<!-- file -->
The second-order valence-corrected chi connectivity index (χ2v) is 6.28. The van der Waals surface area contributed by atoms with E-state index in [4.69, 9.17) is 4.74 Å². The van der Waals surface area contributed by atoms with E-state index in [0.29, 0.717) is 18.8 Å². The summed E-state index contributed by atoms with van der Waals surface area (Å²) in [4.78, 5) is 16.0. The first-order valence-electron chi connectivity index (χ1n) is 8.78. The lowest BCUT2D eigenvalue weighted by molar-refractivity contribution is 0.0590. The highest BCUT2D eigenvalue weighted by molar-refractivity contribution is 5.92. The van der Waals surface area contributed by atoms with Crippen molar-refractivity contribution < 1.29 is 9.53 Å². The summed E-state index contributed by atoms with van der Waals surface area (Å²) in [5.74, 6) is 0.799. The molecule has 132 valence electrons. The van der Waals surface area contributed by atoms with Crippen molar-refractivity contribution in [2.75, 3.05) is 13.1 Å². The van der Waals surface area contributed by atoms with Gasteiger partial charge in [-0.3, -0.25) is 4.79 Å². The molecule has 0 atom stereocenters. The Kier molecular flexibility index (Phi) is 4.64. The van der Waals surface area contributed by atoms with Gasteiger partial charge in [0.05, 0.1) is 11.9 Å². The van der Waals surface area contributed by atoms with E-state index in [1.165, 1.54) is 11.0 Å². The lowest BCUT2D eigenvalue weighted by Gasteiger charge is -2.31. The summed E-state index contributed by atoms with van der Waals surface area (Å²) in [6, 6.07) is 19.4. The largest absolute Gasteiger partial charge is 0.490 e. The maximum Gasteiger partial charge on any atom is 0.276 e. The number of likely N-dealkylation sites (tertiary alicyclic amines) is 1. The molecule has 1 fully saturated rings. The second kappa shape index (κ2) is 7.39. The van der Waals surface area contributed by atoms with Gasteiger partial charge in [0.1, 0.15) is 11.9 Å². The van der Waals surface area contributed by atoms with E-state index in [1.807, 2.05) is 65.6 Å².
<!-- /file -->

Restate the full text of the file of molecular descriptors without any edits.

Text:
The second-order valence-corrected chi connectivity index (χ2v) is 6.28. The van der Waals surface area contributed by atoms with E-state index in [4.69, 9.17) is 4.74 Å². The van der Waals surface area contributed by atoms with E-state index in [0.29, 0.717) is 18.8 Å². The summed E-state index contributed by atoms with van der Waals surface area (Å²) in [4.78, 5) is 16.0. The first-order valence-electron chi connectivity index (χ1n) is 8.78. The lowest BCUT2D eigenvalue weighted by molar-refractivity contribution is 0.0590. The highest BCUT2D eigenvalue weighted by molar-refractivity contribution is 5.92. The van der Waals surface area contributed by atoms with Crippen molar-refractivity contribution < 1.29 is 9.53 Å². The summed E-state index contributed by atoms with van der Waals surface area (Å²) in [5.74, 6) is 0.799. The molecule has 132 valence electrons. The van der Waals surface area contributed by atoms with Crippen molar-refractivity contribution in [2.75, 3.05) is 13.1 Å². The van der Waals surface area contributed by atoms with Gasteiger partial charge in [-0.3, -0.25) is 4.79 Å². The molecule has 0 atom stereocenters. The Kier molecular flexibility index (Phi) is 4.64. The van der Waals surface area contributed by atoms with Gasteiger partial charge in [0.05, 0.1) is 11.9 Å². The van der Waals surface area contributed by atoms with E-state index in [1.165, 1.54) is 11.0 Å². The lowest BCUT2D eigenvalue weighted by Gasteiger charge is -2.31. The summed E-state index contributed by atoms with van der Waals surface area (Å²) in [6, 6.07) is 19.4. The largest absolute Gasteiger partial charge is 0.490 e. The maximum Gasteiger partial charge on any atom is 0.276 e. The number of likely N-dealkylation sites (tertiary alicyclic amines) is 1. The molecule has 1 fully saturated rings. The second kappa shape index (κ2) is 7.39. The van der Waals surface area contributed by atoms with Gasteiger partial charge in [0.1, 0.15) is 11.9 Å². The van der Waals surface area contributed by atoms with E-state index in [1.807, 2.05) is 65.6 Å².